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A Boston doctor indicted on charges of Medicare fraud in 2007 has had a paper relating to the case retracted this month.

Abdul Razzaque Ahmed was considered something of a miracle worker by his patients, treating two rare and disfiguring skin conditions called pemphigoid and pemphigus vulgaris. He used more powerful medicines than the typical course of treatment, including a drug normally used to treat cancer.

The initial indictment stated that Ahmed mixed blood samples to falsely show a “dual diagnosis” of both diseases, and prove to Medicare that they required the more rigorous (and expensive) treatment. It also alleged that he profited massively from the government pay-outs. He was convicted of obstruction in 2007; the other charges were dropped when he agreed to forfeit assets worth $2.9 million.

Now, a 2001 paper by Ahmed, which claimed fifteen patients had a dual diagnosis, has been retracted because the samples were all mixed. Here is the retraction notice from Clinical Immunology: Read the rest of this entry »

Research technician faked NIH-funded research: ORI

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pallansch-cokonis

Melanie Pallansch-Cokonis (via LinkedIn)

Melanie Pallansch-Cokonis, a former research technician at Southern Research Institute, faked data in work funded by NIH contracts and grants, according to the Office of Research Integrity (ORI).

According to the ORI’s case summary, available today in the Federal Register: Read the rest of this entry »

Written by Ivan Oransky

June 21, 2014 at 8:00 am

Unusual: HIV vaccine researcher who faked data arrested, faces felony charges

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US Attorney Nicholas Klinefeldt

Dong Pyou-Han, a former researcher at Iowa State University who spiked rabbit blood samples to make it look as though a potential HIV vaccine was working, was arrested earlier this week on felony charges.

According to the Des Moines Register: Read the rest of this entry »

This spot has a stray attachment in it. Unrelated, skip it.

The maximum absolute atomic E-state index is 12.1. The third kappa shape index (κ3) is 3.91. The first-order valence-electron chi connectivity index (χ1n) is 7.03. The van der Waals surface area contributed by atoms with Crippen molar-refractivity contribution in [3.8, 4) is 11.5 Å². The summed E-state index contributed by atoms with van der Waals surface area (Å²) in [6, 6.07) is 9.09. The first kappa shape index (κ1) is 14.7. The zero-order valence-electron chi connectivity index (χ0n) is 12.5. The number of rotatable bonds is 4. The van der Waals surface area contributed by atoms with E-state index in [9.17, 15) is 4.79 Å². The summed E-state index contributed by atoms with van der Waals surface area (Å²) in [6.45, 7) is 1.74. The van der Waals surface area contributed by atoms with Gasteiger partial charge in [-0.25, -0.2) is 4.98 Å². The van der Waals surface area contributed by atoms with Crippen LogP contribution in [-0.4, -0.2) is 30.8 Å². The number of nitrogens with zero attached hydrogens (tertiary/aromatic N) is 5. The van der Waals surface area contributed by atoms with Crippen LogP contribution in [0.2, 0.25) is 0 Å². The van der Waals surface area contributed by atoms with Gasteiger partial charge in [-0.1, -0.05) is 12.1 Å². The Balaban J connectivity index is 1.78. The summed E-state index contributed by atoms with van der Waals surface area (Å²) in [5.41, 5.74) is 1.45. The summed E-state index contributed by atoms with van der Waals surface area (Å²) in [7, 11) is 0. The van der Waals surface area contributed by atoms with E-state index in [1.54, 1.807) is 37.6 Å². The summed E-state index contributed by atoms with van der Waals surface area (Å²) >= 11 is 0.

Written by Ivan Oransky

June 20, 2014 at 8:30 am

Researcher who tampered with investigation up to 8 retractions

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Journal of Medicinal ChemistryKarel Bezouška, the scientist who tried to derail an investigation into his work by breaking into a lab refrigerator has had an eighth paper retracted.

Here’s the notice for “Synthetic N-Acetyl-d-glucosamine Based Fully Branched Tetrasaccharide, a Mimetic of the Endogenous Ligand for CD69, Activates CD69+ Killer Lymphocytes upon Dimerization via a Hydrophilic Flexible Linker:” Read the rest of this entry »

Written by Ivan Oransky

June 17, 2014 at 11:00 am

Serial fakery: Researcher found to have committed misconduct at Harvard and Oxford

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harvardA former Harvard postdoc who was found guilty of faking data at Oxford as a student did the same thing at Harvard, according to the Office of Research Integrity (ORI).

We first wrote about Helen Freeman in February, when we covered a retraction in Cell Metabolism that said the UK’s Medical Research Council had found that she committed misconduct while working as a student at Oxford. Today, a Federal Register notice from the ORI reports that Freeman faked images in a manuscript submitted to Nature while she was working on federally funded grants at Harvard Medical School and Beth Israel Deaconess Medical Center.

From the ORI’s report: Read the rest of this entry »

Written by Ivan Oransky

May 29, 2014 at 6:42 am